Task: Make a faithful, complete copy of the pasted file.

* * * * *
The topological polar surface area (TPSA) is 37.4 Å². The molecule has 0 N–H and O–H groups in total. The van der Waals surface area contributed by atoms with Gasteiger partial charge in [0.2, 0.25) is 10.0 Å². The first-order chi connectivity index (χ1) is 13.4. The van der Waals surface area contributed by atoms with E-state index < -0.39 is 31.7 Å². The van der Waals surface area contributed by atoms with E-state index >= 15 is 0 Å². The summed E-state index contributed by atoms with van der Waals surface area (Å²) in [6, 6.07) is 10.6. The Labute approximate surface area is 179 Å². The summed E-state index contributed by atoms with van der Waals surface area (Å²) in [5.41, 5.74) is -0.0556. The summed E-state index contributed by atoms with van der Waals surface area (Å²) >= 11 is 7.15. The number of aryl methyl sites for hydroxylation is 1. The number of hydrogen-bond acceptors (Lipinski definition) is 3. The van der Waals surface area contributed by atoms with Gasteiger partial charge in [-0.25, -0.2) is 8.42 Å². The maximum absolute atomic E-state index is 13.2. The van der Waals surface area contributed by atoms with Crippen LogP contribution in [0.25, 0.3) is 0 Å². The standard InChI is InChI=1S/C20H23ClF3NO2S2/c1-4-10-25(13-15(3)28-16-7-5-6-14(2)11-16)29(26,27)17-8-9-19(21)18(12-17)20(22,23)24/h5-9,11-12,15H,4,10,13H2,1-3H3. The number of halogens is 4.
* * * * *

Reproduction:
The topological polar surface area (TPSA) is 37.4 Å². The molecule has 0 N–H and O–H groups in total. The van der Waals surface area contributed by atoms with Gasteiger partial charge in [0.2, 0.25) is 10.0 Å². The first-order chi connectivity index (χ1) is 13.4. The van der Waals surface area contributed by atoms with E-state index < -0.39 is 31.7 Å². The van der Waals surface area contributed by atoms with E-state index >= 15 is 0 Å². The summed E-state index contributed by atoms with van der Waals surface area (Å²) in [6, 6.07) is 10.6. The Labute approximate surface area is 179 Å². The summed E-state index contributed by atoms with van der Waals surface area (Å²) in [5.41, 5.74) is -0.0556. The summed E-state index contributed by atoms with van der Waals surface area (Å²) >= 11 is 7.15. The number of aryl methyl sites for hydroxylation is 1. The number of hydrogen-bond acceptors (Lipinski definition) is 3. The van der Waals surface area contributed by atoms with Gasteiger partial charge in [-0.25, -0.2) is 8.42 Å². The maximum absolute atomic E-state index is 13.2. The van der Waals surface area contributed by atoms with Crippen LogP contribution in [0.25, 0.3) is 0 Å². The standard InChI is InChI=1S/C20H23ClF3NO2S2/c1-4-10-25(13-15(3)28-16-7-5-6-14(2)11-16)29(26,27)17-8-9-19(21)18(12-17)20(22,23)24/h5-9,11-12,15H,4,10,13H2,1-3H3. The number of halogens is 4.